Tuesday, December 22, 2009

Update From the Wolf Den: A Need for Grace

This is one of those days when I struggle to extend grace; to the staff, to my son, and to myself.

A small incident this morning during a routine conference call led to some asserting of my parental authority that subsequently led to silence and what I am sure were some interesting looks around the table at which I was not physically seated.

The most interesting part is my intellectual understanding of how things can be overlooked; I used to do a similar job and know how difficult it is to manage the intricate care plans and procedures for many people (heck, I obviously could not do it for one child). However, from my emotional perspective as a parent I ask that meticulous care be provided for my child in addition to everyone else's. I know the rules, I know the regs, and I will demand they be followed. Every. Time.

I am fighting the urge to hop on a plane and find out what else is going on down there. Just a little bit of trust has been depleted, not much, and not for a major reason, but a bit nonetheless.

Rest assured Wolf is cared for and loved by staff. They just overlooked something I had explicitly asked for and did not receive. Made my point, and hopefully it is over.

But then, with a child in a residential setting, it is never really over.

Saturday, December 19, 2009

A Polar-Plunging Sort of Day

After our 18 inches of snow last week, the weather cleared and the temperature dropped just in time for the annual Special Olympics Polar Plunge, held at a local lake we frequent year-round.

This year I am a 'Ski Buddy' to kids and young adults on the S.O. Ski Team, so we decided to make the Polar Plunge a family fun day despite the 2 degree temperatures. After a serious search for our warmest and winteriest clothing I reserve for the really, really cold days, we packed up the sled and arrived at Goose Lake in time to hear the first few folks take their dives into insanity.

We had to walk a good half-mile from our parking spot at the University of Anchorage due to the incredible volume of plungers and spectators, so that warmed us up but not Bear, who forgot to wear his balaclava (neck, head, face-warmer thing that goes under his hat) and had frozen ears upon our arrival at the lake. Yukon, in a gesture of true love, switched hats with Bear and thus made for a much more enjoyable afternoon.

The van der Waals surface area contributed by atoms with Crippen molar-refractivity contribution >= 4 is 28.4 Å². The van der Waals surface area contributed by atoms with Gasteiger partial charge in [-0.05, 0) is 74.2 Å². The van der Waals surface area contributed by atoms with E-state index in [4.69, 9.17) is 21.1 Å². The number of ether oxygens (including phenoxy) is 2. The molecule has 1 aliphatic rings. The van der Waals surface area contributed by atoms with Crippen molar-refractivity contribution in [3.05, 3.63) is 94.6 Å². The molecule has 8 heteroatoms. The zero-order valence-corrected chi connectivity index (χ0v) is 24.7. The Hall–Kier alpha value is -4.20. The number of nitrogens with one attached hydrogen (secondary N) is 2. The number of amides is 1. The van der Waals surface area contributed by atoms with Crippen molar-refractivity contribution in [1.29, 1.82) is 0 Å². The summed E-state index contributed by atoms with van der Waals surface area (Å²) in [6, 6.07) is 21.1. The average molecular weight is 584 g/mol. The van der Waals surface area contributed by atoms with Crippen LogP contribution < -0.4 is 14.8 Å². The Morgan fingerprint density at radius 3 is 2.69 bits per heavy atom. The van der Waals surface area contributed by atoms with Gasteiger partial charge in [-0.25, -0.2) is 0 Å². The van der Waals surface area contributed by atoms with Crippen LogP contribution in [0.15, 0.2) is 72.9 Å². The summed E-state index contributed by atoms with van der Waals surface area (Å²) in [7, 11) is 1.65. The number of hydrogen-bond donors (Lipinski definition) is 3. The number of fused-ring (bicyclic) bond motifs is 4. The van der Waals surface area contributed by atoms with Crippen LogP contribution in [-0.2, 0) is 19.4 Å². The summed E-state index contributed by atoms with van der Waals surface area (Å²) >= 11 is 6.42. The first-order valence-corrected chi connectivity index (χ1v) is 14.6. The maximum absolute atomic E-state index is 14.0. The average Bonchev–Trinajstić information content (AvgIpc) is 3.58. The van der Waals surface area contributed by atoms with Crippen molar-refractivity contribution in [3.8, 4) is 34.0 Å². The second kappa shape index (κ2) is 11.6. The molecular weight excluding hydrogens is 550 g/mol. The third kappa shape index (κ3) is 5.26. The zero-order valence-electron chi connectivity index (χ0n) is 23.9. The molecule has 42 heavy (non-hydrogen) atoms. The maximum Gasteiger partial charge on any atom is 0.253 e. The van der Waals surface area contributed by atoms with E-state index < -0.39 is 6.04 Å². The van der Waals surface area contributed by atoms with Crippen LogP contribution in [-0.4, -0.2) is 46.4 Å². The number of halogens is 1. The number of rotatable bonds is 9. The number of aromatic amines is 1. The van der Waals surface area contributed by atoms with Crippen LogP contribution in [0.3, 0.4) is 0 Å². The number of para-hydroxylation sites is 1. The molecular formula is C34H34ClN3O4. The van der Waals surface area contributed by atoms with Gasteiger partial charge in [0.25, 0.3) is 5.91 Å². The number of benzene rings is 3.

Our friend K was jumping and we joined his family on the sidelines to witness his bold, batman-costumed leap into the 5 ft deep hold of cold water. Yukon swears that next year he'll get his own team together from the VA and make the leap himself. Such a brave man. Couldn't get me to do it. My feet were cold enough just watching, and it took me all afternoon to warm up.

Hot toddies all around, tonight!

Friday, December 18, 2009

The Little Child Shall Lead Them

I do not often become emotionally involved in Christmas pageants, unless you count 'emotionally unstable' when I am helping herd a bunch of angels, shepherds, and an unwilling Joseph to walk next to an eye-batting Mary. The annual preschool Christmas play last night, however, gave me cause to break out the kleenex and stop shooting half-focused pictures.

Bear's class did a wonderful reinactment of the Christmas story, thanks to the efforts of three very experienced and very patient-but-firm teachers. There were no mishaps, no tantrums, and no reason for tears during the pageant, and Bear performed well under the intense pressure of a hundred or so parents and friends wielding video cameras.

The emotional part came at the very end, when all but one of the children were ushered out of the sanctuary, save for Bear's Girlie, R.

See, R's daddy is a Chaplain in the U.S. Army and is currently deployed to Iraq. He won't be here for Christmas, and won't see his kids or wife until they all meet in February at a classified tropical destination for some much-deserved R&R.

The preschool teacher, who has seen more than her share of deployed parents and left-behind children, helps everyone ease the potential pain of missing dads or moms during the holidays with a little help from 21st century technology.